An extensive collection of Lithia Springs resident Warren Allen's “Gone With the Wind” memorabilia is on exhibit now through Jan. 15 at the Douglas County Museum of History and Art.

The exhibit can be described as a walk through time and survival during the Civil War and Reconstruction in the South, and focuses on both fictional and historic relics and art relating to both the book and subsequent star-studded, Academy Award-winning film.

Allen, who may be remembered by many locals as owner of Lithia Springs Florist for 19 years, is equally well known in collectors circles for his thirst for remnants of the timeless story in print and film, “Gone With the Wind” — which has shaped his collection of 40 years in many forms.

The American epic film “Gone With the Wind” came out in 1939, adapted from Atlantan Margaret Mitchell’s 1936 novel. The film won 10 Academy Awards, including Best Picture, Best Director, Best Actress for Vivien Leigh and Best Supporting Actress for Hattie McDanel, who became the first African-American to win an Academy Award.

A native of Forest Park in Clayton County — near the backdrop for the novel —Allen became fascinated by “Gone With the Wind” from an early age, as his mother, Rena Allen, took him to see the movie at a drive-in theater at age 2. An admitted lover of history, Allen read Margaret Mitchell’s novel around the age of 14.

“I fell in love with it,” he said. “Once you read the novel, you cannot put it down. To think it happened in my own back yard.”

Allen began collecting “Gone With the Wind” items as a student at Georgia State University and has no intentions of ever slowing down.

“The collection has a life of its own,” he said. “Hopefully, someone will carry the flame on when I’m gone.”

Among his collection, Allen is most proud of the book, a first edition that was signed by the author herself. He calls it the “cornerstone of my collection — everything flows from that.”

While the first edition may be his collection’s cornerstone, it isn’t the most valuable piece in his collection.

He said the most rare was from the 500 WSB and WSB-TV “Gone With the Wind” editions, for which he searched many years before finding a copy. The other was the double volume of the book that came out during the time of the movie’s premier, which sold for $7.50 in 1939.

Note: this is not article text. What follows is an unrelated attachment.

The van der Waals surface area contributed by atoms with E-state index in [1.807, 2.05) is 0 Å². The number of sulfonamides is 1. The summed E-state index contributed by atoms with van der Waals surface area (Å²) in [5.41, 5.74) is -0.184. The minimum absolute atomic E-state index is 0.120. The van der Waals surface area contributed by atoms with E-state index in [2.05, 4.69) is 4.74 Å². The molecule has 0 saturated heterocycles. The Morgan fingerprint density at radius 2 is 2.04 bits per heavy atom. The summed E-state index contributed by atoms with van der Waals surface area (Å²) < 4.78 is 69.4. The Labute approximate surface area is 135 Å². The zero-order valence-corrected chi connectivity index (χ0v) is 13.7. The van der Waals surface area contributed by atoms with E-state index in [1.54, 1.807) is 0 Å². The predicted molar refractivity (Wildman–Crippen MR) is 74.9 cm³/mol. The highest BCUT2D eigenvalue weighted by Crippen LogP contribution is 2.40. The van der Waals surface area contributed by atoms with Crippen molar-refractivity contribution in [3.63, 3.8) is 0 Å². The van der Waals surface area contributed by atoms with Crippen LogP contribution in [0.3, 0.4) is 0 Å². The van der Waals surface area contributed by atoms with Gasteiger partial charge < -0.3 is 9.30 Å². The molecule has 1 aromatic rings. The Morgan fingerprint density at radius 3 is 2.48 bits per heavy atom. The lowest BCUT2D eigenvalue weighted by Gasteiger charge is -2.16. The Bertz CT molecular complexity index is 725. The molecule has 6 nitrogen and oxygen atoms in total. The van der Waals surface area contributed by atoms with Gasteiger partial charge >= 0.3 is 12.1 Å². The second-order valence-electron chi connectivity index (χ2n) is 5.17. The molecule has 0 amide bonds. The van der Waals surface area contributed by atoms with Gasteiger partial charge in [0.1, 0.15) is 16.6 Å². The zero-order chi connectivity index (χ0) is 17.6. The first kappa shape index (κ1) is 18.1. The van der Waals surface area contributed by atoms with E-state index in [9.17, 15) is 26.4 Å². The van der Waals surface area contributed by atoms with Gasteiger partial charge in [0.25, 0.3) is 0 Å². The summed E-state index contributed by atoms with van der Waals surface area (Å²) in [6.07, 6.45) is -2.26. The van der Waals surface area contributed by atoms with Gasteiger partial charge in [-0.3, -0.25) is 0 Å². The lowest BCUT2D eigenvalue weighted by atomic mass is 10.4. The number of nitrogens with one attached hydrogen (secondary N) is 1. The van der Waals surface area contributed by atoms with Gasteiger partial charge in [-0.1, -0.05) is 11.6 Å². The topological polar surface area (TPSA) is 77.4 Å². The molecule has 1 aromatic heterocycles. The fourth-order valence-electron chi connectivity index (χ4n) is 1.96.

“McMillan took the book and divided it into two parts,” Allen said. “They didn’t sell well because they were so expensive.”

Although Allen has a large collection of “Gone With the Wind” dolls, including an original version of Madame Alexander’s “Scarlett O’Hara,” he is still looking for the “Scarlett” doll, double volume and stationary box that was in an old newspaper advertisement.

“I have the newspaper ad, and I always wanted the group as a focal point of the display,” Allen said. “I’m still collecting — there are still things to search for.”

Over the course of time, Allen had the opportunity to meet many of the cast members of “Gone With the Wind.” Most notable was actress Ann Rutherford, who played Scarlett’s sister “Careen,” and Fred Crane, who played “Brett Tarleton” and uttered the first lines in the movie.

“Ann Rutherford was 19 when the movie was made and she remembered everything in detail,” Allen said. He also became friends with Cammie King, who played “Bonnie Blue Butler" and Mickey Kuhn, who played “Beau Wilkes.”

Kuhn was the only actor who performed with Viven Leigh in both of her Academy Award-winning roles as Best Actress in “Gone With the Wind” and “A Streetcar Named Desire,” Allen said. Kuhn is also the only remaining male cast member still alive.

Allen traveled with a group to California in 2006 to attend the 90th birthday of Olivia de Havilland, who starred as “Melanie” in the movie. She was honored by the Academy of Motion Picture Arts and Sciences at the Samuel Goldwin Theater.

He said she turned 101 on July 1 and has lived in Paris since the 1950s.

“Olivia was still as beautiful and generous as ever,” Allen said.

Allen said a highlight of the trip was when and he and the group got to put flowers on actress Hattie McDaniel’s grave. The American stage actress was best known for her role as “Mammy” in “Gone With the Wind.”

Allen pays homage to the actress in his collection with a number of items, including photos, figurines and a framed collection of 2006 39-cent stamps issued by the United States Postal Service as part of the Black Heritage Series.

"It has been a lot of fun to collect," Allen said of his passion. "People have given me things and I've given things to people I know who collect. I never get tired of collecting and sharing with others."

Allen’s fascinating collection can be viewed at the Douglas County Museum of History and Art Tuesday – Friday from 10 a.m. to 5 p.m. and Saturdays from 10 a.m. to 3 p.m. The museum is located in the Old Douglas County Courthouse at 6754 West Broad Street in downtown Douglasville. Admission is free. Call the museum at 678-449-3939 for for more information.

(0) comments

Welcome to the discussion.

Keep it Clean. Please avoid obscene, vulgar, lewd, racist or sexually-oriented language.
PLEASE TURN OFF YOUR CAPS LOCK.
Don't Threaten. Threats of harming another person will not be tolerated.
Be Truthful. Don't knowingly lie about anyone or anything.
Be Nice. No racism, sexism or any sort of -ism that is degrading to another person.
Be Proactive. Use the 'Report' link on each comment to let us know of abusive posts.
Share with Us. We'd love to hear eyewitness accounts, the history behind an article.